When I was 20, someone asked me what my career plans were. I hadn't known before, but I was enjoying college so much, I didn't really want to leave. Suddenly, I knew what I wanted to do. "I want to teach English at a small college."
And now I'm doing what I've wanted to do for so long: teaching writing here at Coe College.
I find it a great privilege to be mentoring young writers. I've thought a lot about how I can best do that, and try to keep an ever-evolving teaching philosophy. Here it is:
In all my classes, I see my role as a learning
facilitator. We don’t become
proficient in Rhetoric--writing, reading, speaking, and listening--by memorizing bits of knowledge that a teacher imparts
to us. We learn by practice how to think critically, find evidence,
make judgments, and communicate in the most appropriate way, writing and revising again and again.
Therefore, I set up my courses, my syllabi, and my classes to give students a guided opportunity to read, write, think, and learn about the topic at hand. My students are urged not to think of their assignments as “homework.” What they do outside of class is their own study of the material—their learning for the course—and we share what we’ve learned in many ways: discussion, on-line forums, and papers.
High and Low Tech
have recently become more aware of different ways to facilitate learning with technology. For example, I’ve been using
more video and interactive materials to present materials or to spark
discussion in my classes. This has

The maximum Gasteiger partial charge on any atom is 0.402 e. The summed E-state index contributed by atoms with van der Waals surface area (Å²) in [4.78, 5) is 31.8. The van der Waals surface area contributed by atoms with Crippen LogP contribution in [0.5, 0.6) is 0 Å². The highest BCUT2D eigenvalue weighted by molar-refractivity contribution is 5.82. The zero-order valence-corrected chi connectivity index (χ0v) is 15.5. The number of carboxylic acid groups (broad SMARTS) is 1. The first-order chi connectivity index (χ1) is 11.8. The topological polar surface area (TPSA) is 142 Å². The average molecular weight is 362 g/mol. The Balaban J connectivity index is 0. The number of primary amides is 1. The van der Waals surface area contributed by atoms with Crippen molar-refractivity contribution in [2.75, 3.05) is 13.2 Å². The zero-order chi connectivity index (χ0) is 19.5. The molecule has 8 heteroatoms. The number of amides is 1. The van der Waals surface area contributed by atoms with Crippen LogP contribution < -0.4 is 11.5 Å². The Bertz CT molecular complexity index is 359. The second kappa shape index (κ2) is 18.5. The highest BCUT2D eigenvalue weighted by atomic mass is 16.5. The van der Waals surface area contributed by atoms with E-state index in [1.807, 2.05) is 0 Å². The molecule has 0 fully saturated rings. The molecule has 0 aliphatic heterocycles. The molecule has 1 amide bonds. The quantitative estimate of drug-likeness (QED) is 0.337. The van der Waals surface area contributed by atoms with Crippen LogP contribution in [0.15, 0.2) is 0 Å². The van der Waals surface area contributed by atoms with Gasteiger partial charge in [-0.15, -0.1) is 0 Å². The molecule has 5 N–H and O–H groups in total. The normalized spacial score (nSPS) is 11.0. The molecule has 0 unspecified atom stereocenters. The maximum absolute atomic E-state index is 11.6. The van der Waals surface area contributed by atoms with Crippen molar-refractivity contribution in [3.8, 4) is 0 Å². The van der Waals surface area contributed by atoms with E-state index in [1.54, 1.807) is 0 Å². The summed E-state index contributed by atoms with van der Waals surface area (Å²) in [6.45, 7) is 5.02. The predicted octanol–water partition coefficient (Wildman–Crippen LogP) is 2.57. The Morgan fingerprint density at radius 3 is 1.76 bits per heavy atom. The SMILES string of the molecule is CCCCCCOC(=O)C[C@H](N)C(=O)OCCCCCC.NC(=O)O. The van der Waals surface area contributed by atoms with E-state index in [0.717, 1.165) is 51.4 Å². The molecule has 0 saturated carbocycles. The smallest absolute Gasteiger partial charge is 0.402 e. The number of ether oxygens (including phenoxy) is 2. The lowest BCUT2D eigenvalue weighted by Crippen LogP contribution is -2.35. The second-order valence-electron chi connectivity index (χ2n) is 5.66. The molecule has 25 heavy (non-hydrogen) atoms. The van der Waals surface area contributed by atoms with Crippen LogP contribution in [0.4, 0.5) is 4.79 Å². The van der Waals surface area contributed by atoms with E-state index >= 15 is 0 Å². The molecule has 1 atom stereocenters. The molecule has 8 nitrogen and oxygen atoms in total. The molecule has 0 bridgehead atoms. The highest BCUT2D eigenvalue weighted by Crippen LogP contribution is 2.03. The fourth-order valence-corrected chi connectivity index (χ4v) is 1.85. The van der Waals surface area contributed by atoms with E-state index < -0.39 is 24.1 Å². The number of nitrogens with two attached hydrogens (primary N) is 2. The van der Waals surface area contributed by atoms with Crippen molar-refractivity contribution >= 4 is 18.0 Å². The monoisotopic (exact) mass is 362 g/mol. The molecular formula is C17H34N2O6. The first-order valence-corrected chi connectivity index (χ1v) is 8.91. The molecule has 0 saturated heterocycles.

worked very well in Rhetorical Theory where I can come to class and, using the
computer/projector, share up-to-the-minute examples of rhetoric in our world,
like speeches from the presidential campaign, which we then analyze and discuss
in relationship to our readings. In writing workshop classes, students use online discussion to get feedback on drafts, and create wikis and class websites.
However, there are some low-tech approaches that I will never abandon. My colleague and office-mate Deb Wooldridge knows that I meet very frequently with my students in my office. One-on-one, face-to-face conferences are sometimes the best way to help students make progress in writing. One student who met with me this term said “I didn’t understand this when you explained it in an e-mail” (he had declined to meet with me at first, asking for an e-mail response to a paper that needed revision). The face-to-face meeting really helped him, and he seems to understand what’s going on in class now.
A Teacher and a Writer
Being a freelance writer has provided many opportunities for me as a teacher and for my students. I am now more aware of what students need to learn to communicate effectively in their writing for publications. This is especially helpful for Professional Writing, in which students create publications for a non-profit organization in the service-learning portion of the course. It’s helpful for seniors working on their writing portfolios in Advanced Workshop as well. I can share my own mistakes and accomplishments with them, which gives them an insight they might not get from someone who is only a teacher.
I’ve also been able to give my students apprenticeships, so to speak. My editor at the magazine asked if my students would be interested in writing for her—just to get some fresh new voices. I chose two students who I knew could do the work, and they worked on assignment for City Revealed, getting their work published in the magazine last spring (and getting credit for the work in the classes they were taking with me). That’s a rare opportunity and they both found it very satisfying.
For more information about my teaching, see the links below.